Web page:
Oracle is attempting to reposition itself as an ebusiness company and is tripling its advertising budget to $150 million over the next fiscal year to try and ram home its message.
The move follows the database supplier's failed attempt a couple of years ago to brand itself as the network computer (NC) company. The aim here was to generate pull-through sales in the corporate market by having consumers associate its name with NCs in a similar way to Microsoft with its Windows brand.
Thomas Kurian, vice president of Oracle's ecommerce programme office, which was set up a month ago and currently has 35 staff, said: "This is part of our push to brand ourselves as an ebusiness company. We've not pushed it aggressively to date, but this is the start of it. We're making our marketing crisp and clear and we've tripled our advertising budget to $150 million."
He continued: "We believe there are two kinds of players in this market - people that are doing ebusiness in this space and people that are selling the infrastructure to ebusiness to do their businesses. We fall into the latter category, but we've not done a great job of articulating that."
He added that over the next six months, the firm would come out with clear stories on ebusiness intelligence and how it could help customers Internet enable their customer relationship management (CRM) systems using Oracle packages.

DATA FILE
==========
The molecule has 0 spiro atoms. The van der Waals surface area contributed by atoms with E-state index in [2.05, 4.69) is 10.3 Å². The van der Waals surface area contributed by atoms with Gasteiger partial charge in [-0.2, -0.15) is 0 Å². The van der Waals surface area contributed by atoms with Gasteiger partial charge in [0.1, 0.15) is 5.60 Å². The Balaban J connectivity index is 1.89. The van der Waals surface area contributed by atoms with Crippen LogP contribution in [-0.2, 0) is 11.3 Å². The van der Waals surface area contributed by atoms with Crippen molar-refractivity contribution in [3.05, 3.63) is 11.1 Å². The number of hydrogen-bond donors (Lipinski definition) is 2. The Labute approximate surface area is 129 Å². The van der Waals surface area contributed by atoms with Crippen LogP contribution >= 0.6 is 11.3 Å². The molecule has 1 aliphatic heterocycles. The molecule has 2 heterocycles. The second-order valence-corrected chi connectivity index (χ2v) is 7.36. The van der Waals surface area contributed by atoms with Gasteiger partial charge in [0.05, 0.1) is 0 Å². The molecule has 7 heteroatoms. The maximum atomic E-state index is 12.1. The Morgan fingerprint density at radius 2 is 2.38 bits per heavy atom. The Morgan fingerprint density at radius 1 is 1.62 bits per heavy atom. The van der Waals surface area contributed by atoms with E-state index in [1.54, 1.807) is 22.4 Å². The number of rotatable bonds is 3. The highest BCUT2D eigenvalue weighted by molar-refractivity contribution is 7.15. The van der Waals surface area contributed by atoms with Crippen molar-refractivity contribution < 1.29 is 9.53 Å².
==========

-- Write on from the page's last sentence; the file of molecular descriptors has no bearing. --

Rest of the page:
It also plans a worldwide TV and print advertising campaign to deliver its message of being the company that provides ebusinesses with the infrastructure to undertake their ebusiness, and will provide seminars showcasing these companies success stories.
But to back up its ebusiness claims in product terms, Oracle also attests it is the only supplier that can provide users with a fully browser enabled product set that spans its enterprise resource planning and CRM applications, its database and development and business intelligence tools, and Web specific offerings such as its application server.
The firm is also introducing a raft of initiatives such as its Fastforward scheme for ebusiness. This is a fixed price and fixed time bundle, which includes Oracle consulting services and software licenses running preinstalled on Sun or Hewlett-Packard hardware, and is aimed at Internet enabling organisations in the small to medium business sector.
The company also claims its Business Online (Bol) applications hosting service has just come out of pilot and will become generally available over the next couple of months.
It has just signed a deal with Qwest Communications to become its preferred network infrastructure provider, and Qwest will host its applications at its US and international Cybercenters, although Oracle will still manage, support and sell its own software.
Mark Jarvis, Oracle's senior vice president of worldwide marketing, concluded: "This is the culmination of three years of effort and we're betting our business on the Internet. Ebusiness will be the entire focus of our marketing over the next year and virtually 100 per cent of our business is now driven by the Internet."
to comment on this story, email [email protected]
Dr Kuan Hon criticises GDPR consent emails that will only eviscerate marketing databases and 'media misinformation'
Apple squashes Steam Link app on 'business conflicts' grounds
Philip Hammond wants to forget rules that the UK agreed with the EU to ban non-European companies from the satellites
Instapaper to 'go dark' in Europe until it can work out GDPR compliance